Pair face trial in fraud case
They reportedly used their state and federally funded jobs at a nonprofit economic-development agency to pay for fancy parties, expensive meals and exotic trips.
Now, five years after a state audit highlighted alleged financial abuse by the heads of the since-renamed Ben Franklin Technology Center of Western Pennsylvania, two people face a trial on federal charges of defrauding taxpayers.
Jury selection begins today in the joint trial of Lawrence McGeehan and Kathleen Haluska, the former chief executive and chief operating officer, respectively, of the Hazelwood-based technology business-development agency -- which has been renamed Innovation Works.
McGeehan and Haluska, both of Fayette County, are accused of deliberately exceeding budgets, subverting internal cost controls and intimidating employees so that the two could use the agency to support a lavish lifestyle, instead of the intended goal of creating good jobs. Each faces up to 180 years in prison.
Stephen H. Begler, the attorney for McGeehan, declined to comment other than to say he expects to prove his client is not guilty.
Thomas Livingston, the attorney for Haluska, did not return a call seeking comment.
In 1999, Auditor General Robert P. Casey Jr. reported that the pair had "spent an exorbitant amount of tax dollars trying to mimic the 'Lifestyles of the Rich and Famous.'"
According to Casey, Haluska and McGeehan, both of Brownsville, made unnecessary trips to Ireland, Germany, Japan and China and around the United States. Casey said in a report that the pair held three staff retreats in 1997 at Nemacolin Woodlands Resort and Spa in Fayette County that cost nearly $30,000.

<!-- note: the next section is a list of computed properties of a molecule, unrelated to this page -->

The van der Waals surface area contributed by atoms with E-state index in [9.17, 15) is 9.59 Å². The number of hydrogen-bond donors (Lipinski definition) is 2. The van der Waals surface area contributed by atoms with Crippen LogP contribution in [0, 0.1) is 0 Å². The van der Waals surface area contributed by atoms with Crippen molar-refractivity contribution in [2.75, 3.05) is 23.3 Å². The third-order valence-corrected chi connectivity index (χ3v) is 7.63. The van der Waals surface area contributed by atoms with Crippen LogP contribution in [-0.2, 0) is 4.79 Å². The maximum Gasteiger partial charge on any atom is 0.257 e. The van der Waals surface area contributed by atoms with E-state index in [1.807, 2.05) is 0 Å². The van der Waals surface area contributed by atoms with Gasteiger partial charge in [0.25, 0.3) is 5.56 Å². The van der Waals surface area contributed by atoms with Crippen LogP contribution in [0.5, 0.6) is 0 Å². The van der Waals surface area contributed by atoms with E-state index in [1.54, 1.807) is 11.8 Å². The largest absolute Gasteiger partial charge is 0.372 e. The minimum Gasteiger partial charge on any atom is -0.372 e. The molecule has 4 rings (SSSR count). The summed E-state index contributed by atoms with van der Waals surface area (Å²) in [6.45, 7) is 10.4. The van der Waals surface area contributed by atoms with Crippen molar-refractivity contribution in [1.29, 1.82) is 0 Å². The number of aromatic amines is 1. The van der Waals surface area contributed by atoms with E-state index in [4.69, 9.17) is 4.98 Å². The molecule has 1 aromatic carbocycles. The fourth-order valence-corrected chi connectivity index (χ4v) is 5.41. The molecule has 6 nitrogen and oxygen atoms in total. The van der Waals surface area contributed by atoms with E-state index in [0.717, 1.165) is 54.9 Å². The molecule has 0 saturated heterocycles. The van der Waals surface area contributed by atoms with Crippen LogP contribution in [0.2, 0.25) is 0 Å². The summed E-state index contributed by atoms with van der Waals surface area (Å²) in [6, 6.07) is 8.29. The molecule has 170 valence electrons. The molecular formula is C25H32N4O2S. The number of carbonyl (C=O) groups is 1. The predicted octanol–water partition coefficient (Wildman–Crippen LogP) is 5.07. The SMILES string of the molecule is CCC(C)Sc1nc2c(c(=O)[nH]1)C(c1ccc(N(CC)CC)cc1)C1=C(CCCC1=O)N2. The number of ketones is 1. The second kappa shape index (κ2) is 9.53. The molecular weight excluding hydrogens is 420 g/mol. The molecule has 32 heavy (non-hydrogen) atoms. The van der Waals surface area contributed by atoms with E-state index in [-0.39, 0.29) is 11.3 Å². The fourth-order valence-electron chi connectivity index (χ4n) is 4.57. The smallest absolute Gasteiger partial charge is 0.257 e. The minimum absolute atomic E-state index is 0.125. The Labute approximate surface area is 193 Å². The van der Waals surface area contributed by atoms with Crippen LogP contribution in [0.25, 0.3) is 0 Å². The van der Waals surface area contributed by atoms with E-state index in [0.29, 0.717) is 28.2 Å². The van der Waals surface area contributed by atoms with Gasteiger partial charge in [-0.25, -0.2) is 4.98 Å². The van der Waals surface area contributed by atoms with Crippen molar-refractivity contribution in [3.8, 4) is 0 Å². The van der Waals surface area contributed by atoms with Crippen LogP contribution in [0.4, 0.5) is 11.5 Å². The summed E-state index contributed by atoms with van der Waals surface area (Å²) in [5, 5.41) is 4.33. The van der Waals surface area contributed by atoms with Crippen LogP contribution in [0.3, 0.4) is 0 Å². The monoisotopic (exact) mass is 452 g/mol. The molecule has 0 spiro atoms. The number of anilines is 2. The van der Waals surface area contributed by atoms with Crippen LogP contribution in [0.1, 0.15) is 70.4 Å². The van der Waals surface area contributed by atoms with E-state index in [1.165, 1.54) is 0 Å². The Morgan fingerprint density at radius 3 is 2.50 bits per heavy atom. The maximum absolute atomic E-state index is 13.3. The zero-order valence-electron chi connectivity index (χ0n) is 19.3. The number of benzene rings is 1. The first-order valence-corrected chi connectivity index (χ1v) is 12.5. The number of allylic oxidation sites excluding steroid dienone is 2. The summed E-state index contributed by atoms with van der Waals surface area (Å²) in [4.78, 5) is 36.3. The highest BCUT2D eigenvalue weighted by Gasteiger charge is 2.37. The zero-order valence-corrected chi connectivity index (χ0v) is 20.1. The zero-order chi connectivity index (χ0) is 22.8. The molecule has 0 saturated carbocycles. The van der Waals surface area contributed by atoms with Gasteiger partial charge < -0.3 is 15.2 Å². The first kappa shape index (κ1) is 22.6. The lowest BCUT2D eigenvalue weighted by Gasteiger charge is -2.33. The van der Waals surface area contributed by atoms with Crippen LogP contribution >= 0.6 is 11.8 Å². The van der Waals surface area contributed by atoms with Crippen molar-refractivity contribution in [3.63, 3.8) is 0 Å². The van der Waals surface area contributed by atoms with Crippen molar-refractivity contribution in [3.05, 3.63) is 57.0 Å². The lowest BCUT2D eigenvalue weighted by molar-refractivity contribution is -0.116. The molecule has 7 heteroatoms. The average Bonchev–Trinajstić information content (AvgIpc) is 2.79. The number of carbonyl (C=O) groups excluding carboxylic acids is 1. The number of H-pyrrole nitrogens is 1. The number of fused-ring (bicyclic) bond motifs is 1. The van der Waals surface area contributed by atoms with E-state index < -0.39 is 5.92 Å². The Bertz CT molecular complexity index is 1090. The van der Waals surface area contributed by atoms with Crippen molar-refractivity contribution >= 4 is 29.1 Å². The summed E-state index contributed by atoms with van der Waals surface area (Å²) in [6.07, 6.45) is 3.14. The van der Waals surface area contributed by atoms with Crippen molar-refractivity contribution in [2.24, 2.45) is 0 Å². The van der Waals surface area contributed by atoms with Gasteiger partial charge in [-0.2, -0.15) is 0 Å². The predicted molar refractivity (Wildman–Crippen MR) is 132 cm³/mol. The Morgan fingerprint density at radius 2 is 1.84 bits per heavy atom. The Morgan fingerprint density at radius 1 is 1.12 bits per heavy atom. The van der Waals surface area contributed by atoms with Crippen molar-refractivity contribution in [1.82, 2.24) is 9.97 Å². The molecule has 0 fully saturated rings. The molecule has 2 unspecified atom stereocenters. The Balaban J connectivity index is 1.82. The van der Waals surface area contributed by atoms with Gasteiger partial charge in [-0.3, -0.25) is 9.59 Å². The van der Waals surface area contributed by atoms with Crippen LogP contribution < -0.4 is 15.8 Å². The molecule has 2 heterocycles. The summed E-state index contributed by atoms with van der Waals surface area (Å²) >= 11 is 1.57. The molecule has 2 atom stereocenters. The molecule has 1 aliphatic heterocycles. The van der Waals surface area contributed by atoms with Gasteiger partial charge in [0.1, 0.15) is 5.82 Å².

A $14,000 office Christmas party in 1997 featured a harpist, pianist and magician.
Although Casey put the state's losses from waste and mismanagement at about $2.6 million, the federal charges involve about $500,000 in questionable spending.
The federal trial will be conducted before U.S. District Judge David S. Cercone
The biggest expense reportedly involves a $345,122 payment to a resort in Tucson, Ariz., for a February 1998 conference that Haluska and McGeehan claimed was part of their work for the Navy. The 30-person junket included golf, a jazz concert and a performance by a John Wayne impersonator.
Casey's state audit in 1999 spurred the name change at the business incubator to Innovation Works and led to major accounting improvements, said Richard Overmoyer, deputy secretary of the state Department Community and Economic Development, the state agency that oversees the center.
Cercone recently dropped nine of 29 fraud counts against McGeehan and Haluska, who were both 51 when they were charged in April 2003. Cercone ruled that prosecutors duplicated some charges.